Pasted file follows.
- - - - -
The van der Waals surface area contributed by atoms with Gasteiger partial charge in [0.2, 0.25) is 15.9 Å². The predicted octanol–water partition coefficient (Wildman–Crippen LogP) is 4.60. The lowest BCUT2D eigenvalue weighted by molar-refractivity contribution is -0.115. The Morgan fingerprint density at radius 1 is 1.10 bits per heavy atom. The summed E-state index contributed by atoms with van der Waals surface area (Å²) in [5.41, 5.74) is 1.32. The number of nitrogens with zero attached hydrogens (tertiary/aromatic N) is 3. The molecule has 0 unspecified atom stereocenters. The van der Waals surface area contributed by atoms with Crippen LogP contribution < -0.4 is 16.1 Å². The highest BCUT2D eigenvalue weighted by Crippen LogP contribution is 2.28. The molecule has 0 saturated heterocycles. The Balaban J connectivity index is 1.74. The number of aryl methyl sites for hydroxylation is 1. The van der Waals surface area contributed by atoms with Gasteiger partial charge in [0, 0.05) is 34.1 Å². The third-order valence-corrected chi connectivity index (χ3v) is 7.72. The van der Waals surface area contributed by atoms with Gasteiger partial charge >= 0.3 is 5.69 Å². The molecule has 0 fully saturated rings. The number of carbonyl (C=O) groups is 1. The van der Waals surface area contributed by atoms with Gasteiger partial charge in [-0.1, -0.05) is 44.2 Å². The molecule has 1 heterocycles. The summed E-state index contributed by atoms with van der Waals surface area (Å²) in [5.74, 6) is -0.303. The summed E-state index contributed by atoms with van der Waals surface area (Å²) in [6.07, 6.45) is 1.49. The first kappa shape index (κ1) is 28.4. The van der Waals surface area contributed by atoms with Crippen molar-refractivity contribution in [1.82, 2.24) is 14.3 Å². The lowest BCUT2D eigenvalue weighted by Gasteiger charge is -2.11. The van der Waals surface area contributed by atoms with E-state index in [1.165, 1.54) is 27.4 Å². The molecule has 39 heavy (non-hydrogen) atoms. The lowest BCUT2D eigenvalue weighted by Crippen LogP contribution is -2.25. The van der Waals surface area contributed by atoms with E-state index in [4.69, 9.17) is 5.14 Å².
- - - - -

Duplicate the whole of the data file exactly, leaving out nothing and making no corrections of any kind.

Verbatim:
The van der Waals surface area contributed by atoms with Gasteiger partial charge in [0.2, 0.25) is 15.9 Å². The predicted octanol–water partition coefficient (Wildman–Crippen LogP) is 4.60. The lowest BCUT2D eigenvalue weighted by molar-refractivity contribution is -0.115. The Morgan fingerprint density at radius 1 is 1.10 bits per heavy atom. The summed E-state index contributed by atoms with van der Waals surface area (Å²) in [5.41, 5.74) is 1.32. The number of nitrogens with zero attached hydrogens (tertiary/aromatic N) is 3. The molecule has 0 unspecified atom stereocenters. The van der Waals surface area contributed by atoms with Crippen LogP contribution < -0.4 is 16.1 Å². The highest BCUT2D eigenvalue weighted by Crippen LogP contribution is 2.28. The molecule has 0 saturated heterocycles. The Balaban J connectivity index is 1.74. The number of aryl methyl sites for hydroxylation is 1. The van der Waals surface area contributed by atoms with Gasteiger partial charge in [0, 0.05) is 34.1 Å². The third-order valence-corrected chi connectivity index (χ3v) is 7.72. The van der Waals surface area contributed by atoms with Gasteiger partial charge >= 0.3 is 5.69 Å². The molecule has 0 fully saturated rings. The number of carbonyl (C=O) groups is 1. The van der Waals surface area contributed by atoms with Gasteiger partial charge in [-0.1, -0.05) is 44.2 Å². The molecule has 1 heterocycles. The summed E-state index contributed by atoms with van der Waals surface area (Å²) in [5.74, 6) is -0.303. The summed E-state index contributed by atoms with van der Waals surface area (Å²) in [6.07, 6.45) is 1.49. The first kappa shape index (κ1) is 28.4. The van der Waals surface area contributed by atoms with Crippen molar-refractivity contribution in [1.82, 2.24) is 14.3 Å². The lowest BCUT2D eigenvalue weighted by Gasteiger charge is -2.11. The van der Waals surface area contributed by atoms with E-state index in [1.165, 1.54) is 27.4 Å². The molecule has 39 heavy (non-hydrogen) atoms. The lowest BCUT2D eigenvalue weighted by Crippen LogP contribution is -2.25. The van der Waals surface area contributed by atoms with E-state index in [4.69, 9.17) is 5.14 Å².